I am back in Deboche again taking some rest days. The past week has been very eventful. I arrived in Base Camp on May 3rd with another round of acclimatization necessary before getting set for a summit bid. The forecast was for high winds and a large dump of snow. In Base Camp, I talked with the RMI guides to see what they were planning. Dave Hahn informed me that they were heading up for a final acclimatization round for the next five days. That was all I needed to know to set my wheels in motion.
Sam and John Bricker had met me in Tangboche to shoot some footage of my efforts. We met up again in Base Camp and shot some additional film footage of plans and climbing preparations taking place. Suddenly I was preparing to go up which compressed their time schedule with me.
I headed out to Camp 2 on May 6th at 7 am. There were two other climbers with Willie Benegas' group heading to Camp 2 as well. We ate and rested at Camp 2 with different acclimatization plans, but at least it was nice to have other folks to share company at 6500 meters. Motoko and Mara were planning on touching Camp 3 and then returning to Camp 2. My plan was to carry a 45 lb load to Camp 3 and then continue on to the South Col (Camp 4 on Everest) and return to Camp 3 to sleep.
At 7 am I headed up to Camp 3 with a load of gear to sleep overnight and some extra gear to cache for my summit climb. I made it to Camp 3 at 10:30 am and handed my gear to Simone Moro. He had an extra tent he was allowing me to use overnight. Then I continued on toward the South Col. I was wearing a down suit in anticipation of high winds and possible snow. However, the weather was clear and calm. I was very warm in my suit and had to open the side zippers and tie the top around my waist to vent the heat.
I followed the fixed lines above upper Camp 3 and began the traverse towards the Yellow Band. I made progress slowly as this was a new altitude for my body this trip. Up and over the Yellow Band and across the next traverse towards the Geneva Spur. I ran into two climbers with full oxygen systems on descending from the summit. We exchanged glances as we passed on separate ropes.
Above me I could see three tents at Camp 4 for Lhotse. I traversed onto the Geneva Spur and enjoyed fantastic views of the Western Cwm from above. I was level with the 7,890 meter summit of Nuptse which until then had always been above me. The final section of the Geneva Spur was almost vertical. I was making about twelve steps before taking a rest to recover. As I rounded the Spur I was able to see the South Col and a huge boulder. The traverse to the Col was gentle and I made good time. I left two thermos bottles tied to the First Ascent oxygen cache. My hope is that on my summit bid somebody will be able to fill the thermoses with hot water on my behalf.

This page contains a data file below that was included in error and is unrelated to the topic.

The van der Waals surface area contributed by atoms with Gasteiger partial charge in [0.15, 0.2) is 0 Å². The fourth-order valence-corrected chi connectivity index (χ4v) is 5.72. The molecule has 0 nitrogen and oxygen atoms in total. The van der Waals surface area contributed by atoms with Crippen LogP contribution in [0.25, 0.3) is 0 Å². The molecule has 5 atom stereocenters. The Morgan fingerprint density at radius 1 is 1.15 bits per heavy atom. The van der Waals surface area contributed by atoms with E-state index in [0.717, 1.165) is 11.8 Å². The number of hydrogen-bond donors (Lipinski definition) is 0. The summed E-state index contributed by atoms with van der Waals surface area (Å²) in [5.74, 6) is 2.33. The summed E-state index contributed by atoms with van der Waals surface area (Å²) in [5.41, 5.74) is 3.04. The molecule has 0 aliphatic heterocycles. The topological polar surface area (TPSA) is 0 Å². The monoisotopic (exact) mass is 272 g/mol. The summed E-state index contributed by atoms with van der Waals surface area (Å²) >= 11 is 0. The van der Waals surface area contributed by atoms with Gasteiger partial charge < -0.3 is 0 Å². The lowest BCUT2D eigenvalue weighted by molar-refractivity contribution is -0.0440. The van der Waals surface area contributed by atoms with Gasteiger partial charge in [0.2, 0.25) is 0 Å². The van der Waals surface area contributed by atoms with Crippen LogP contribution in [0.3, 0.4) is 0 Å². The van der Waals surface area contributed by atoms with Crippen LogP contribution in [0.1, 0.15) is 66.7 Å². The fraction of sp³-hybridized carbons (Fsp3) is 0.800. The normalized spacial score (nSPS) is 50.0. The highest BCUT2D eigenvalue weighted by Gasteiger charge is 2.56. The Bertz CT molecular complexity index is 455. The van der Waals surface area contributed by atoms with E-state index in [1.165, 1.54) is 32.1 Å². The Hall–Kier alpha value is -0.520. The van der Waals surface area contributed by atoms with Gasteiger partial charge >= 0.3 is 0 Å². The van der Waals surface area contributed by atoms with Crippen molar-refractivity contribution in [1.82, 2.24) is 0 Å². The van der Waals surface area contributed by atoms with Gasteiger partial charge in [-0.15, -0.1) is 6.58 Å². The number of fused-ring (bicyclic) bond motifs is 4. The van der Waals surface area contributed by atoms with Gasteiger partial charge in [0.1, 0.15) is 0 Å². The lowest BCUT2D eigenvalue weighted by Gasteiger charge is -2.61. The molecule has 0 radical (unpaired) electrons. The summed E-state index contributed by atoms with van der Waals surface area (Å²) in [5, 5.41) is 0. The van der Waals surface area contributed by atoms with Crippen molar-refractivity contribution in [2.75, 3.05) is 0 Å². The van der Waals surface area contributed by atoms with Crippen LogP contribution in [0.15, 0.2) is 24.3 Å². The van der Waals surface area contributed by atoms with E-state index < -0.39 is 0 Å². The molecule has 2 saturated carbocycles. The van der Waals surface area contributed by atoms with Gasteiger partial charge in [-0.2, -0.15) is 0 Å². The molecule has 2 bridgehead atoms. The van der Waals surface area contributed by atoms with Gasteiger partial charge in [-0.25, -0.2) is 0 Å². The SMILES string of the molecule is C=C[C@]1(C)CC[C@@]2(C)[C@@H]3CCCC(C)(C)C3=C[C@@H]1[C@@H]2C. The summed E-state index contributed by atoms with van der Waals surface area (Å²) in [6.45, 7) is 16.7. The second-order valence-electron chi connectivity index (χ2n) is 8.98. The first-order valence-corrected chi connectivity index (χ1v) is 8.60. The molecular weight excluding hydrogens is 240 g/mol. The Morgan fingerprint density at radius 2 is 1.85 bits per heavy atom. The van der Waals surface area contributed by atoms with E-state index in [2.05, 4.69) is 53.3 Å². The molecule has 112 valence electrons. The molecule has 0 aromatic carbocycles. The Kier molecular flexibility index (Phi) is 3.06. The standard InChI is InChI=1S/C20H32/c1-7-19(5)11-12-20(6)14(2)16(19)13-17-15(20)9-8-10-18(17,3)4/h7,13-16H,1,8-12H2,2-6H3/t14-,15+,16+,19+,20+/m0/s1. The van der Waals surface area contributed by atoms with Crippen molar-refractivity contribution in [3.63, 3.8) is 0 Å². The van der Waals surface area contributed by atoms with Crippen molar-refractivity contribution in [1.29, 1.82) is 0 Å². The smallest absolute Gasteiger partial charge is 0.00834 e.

I returned to Camp 3 and found Pemba Sherpa also sharing the same tent. He had come up to remove the tent the next day as Simone's client had already gone home. It turns out that we have mutual friends. In fact he had a text on his phone telling him to get in contact with me. We spent the night at Camp 3 and woke to high winds and spindrift in the morning.
I filled my pack with two thermos bottles, my down suit, Alti mittens, Raw Revolution Bars and battery operated toe warmers. The winds and blowing snow pummeled me as I ascended the fixed lines to the Hanes Expedition tent at high Camp 3. I could see climbers climbing the Yellow Band in poor weather. I was not envious! I unzipped Jamie's vestibule on the tent and cached my gear inside.
Quickly I descended the fixed ropes back to Simone's tent. Pemba had been unable to take down the tent in the high winds. It was too easy to get frostbite in this weather. I collected my overnight gear and made my way back to the fixed lines. The cold was a motivator to move quickly down to warmer temperatures below the Lhotse Face. As I walked back to Camp 2 I could see Pemba making his way down the face with a hefty load.
I arrived in Camp 2 and talked with Motoko about his trips to Camp 3. He had encountered the high winds and cold temperatures that morning before the sun came up and had frozen his toes a bit. It was warm at Camp 2 and I decided to rest until the Khumbu Icefall had gone into the late afternoon shade.
At 4:45 pm I descended. As I reached Camp 1 I went into the clouds and shade of the evening. My timing was good and the Icefall went quickly and safely. I arrived in time for dinner. Sam and John Bricker had left for home that morning and I did not have a chance to say goodbye.
As I went to bed the evening of May 8th I began to cough. The cough grew worse throughout the night and cemented my resolve to descend again to Deboche the following morning for some additional rest. I spoke with Willie Benegas and got the extended weather forecast. High winds were expected to continue through the 14th.
I went to talk with Jamie and Scott at the Hanes Base Camp and let them know I had put a cache at their Camp 3 tent. They said it was no problem and they were waiting out the high winds as well. I said my goodbyes and started the 20 mile walk down to Deboche. Five hours later I was resting at the Rivendell Lodge and eating with the Argentinians. The thick moist air felt good on my tired lungs! I will rest here until the morning of May 13th before heading back up to Base Camp for my summit bid.